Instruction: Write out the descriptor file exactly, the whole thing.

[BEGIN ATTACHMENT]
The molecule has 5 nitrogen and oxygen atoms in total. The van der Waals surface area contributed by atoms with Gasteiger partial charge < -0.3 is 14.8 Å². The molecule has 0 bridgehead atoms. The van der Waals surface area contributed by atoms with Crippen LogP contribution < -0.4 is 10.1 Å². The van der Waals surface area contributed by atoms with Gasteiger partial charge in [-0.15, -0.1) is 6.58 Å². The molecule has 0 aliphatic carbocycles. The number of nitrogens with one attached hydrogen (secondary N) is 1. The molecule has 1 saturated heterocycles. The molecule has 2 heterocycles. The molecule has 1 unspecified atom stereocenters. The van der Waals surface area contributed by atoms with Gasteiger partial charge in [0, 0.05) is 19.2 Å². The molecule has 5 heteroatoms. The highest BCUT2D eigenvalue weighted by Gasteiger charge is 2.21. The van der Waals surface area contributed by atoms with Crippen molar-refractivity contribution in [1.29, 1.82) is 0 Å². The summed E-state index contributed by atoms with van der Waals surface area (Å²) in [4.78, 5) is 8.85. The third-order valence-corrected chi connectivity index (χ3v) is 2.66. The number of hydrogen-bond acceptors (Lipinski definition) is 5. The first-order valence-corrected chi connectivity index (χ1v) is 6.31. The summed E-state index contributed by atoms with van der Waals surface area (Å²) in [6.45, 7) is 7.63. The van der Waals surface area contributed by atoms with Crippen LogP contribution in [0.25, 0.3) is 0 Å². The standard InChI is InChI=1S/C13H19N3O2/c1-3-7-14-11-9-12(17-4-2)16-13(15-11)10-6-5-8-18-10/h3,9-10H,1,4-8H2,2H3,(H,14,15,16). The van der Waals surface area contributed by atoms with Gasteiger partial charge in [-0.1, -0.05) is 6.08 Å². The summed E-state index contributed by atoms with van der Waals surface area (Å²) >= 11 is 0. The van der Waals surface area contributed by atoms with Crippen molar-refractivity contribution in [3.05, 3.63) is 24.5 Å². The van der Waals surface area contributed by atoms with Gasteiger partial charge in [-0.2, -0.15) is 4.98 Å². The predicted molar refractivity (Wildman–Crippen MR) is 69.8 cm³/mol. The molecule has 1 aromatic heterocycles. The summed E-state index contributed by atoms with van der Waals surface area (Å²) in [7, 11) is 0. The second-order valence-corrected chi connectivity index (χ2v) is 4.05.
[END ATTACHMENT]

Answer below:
The molecule has 5 nitrogen and oxygen atoms in total. The van der Waals surface area contributed by atoms with Gasteiger partial charge < -0.3 is 14.8 Å². The molecule has 0 bridgehead atoms. The van der Waals surface area contributed by atoms with Crippen LogP contribution < -0.4 is 10.1 Å². The van der Waals surface area contributed by atoms with Gasteiger partial charge in [-0.15, -0.1) is 6.58 Å². The molecule has 0 aliphatic carbocycles. The number of nitrogens with one attached hydrogen (secondary N) is 1. The molecule has 1 saturated heterocycles. The molecule has 2 heterocycles. The molecule has 1 unspecified atom stereocenters. The van der Waals surface area contributed by atoms with Gasteiger partial charge in [0, 0.05) is 19.2 Å². The molecule has 5 heteroatoms. The highest BCUT2D eigenvalue weighted by Gasteiger charge is 2.21. The van der Waals surface area contributed by atoms with Crippen molar-refractivity contribution in [1.29, 1.82) is 0 Å². The summed E-state index contributed by atoms with van der Waals surface area (Å²) in [4.78, 5) is 8.85. The third-order valence-corrected chi connectivity index (χ3v) is 2.66. The number of hydrogen-bond acceptors (Lipinski definition) is 5. The first-order valence-corrected chi connectivity index (χ1v) is 6.31. The summed E-state index contributed by atoms with van der Waals surface area (Å²) in [6.45, 7) is 7.63. The van der Waals surface area contributed by atoms with Crippen LogP contribution in [0.25, 0.3) is 0 Å². The standard InChI is InChI=1S/C13H19N3O2/c1-3-7-14-11-9-12(17-4-2)16-13(15-11)10-6-5-8-18-10/h3,9-10H,1,4-8H2,2H3,(H,14,15,16). The van der Waals surface area contributed by atoms with Gasteiger partial charge in [-0.1, -0.05) is 6.08 Å². The summed E-state index contributed by atoms with van der Waals surface area (Å²) >= 11 is 0. The van der Waals surface area contributed by atoms with Crippen molar-refractivity contribution in [3.05, 3.63) is 24.5 Å². The van der Waals surface area contributed by atoms with Gasteiger partial charge in [-0.2, -0.15) is 4.98 Å². The predicted molar refractivity (Wildman–Crippen MR) is 69.8 cm³/mol. The molecule has 1 aromatic heterocycles. The summed E-state index contributed by atoms with van der Waals surface area (Å²) in [7, 11) is 0. The second-order valence-corrected chi connectivity index (χ2v) is 4.05.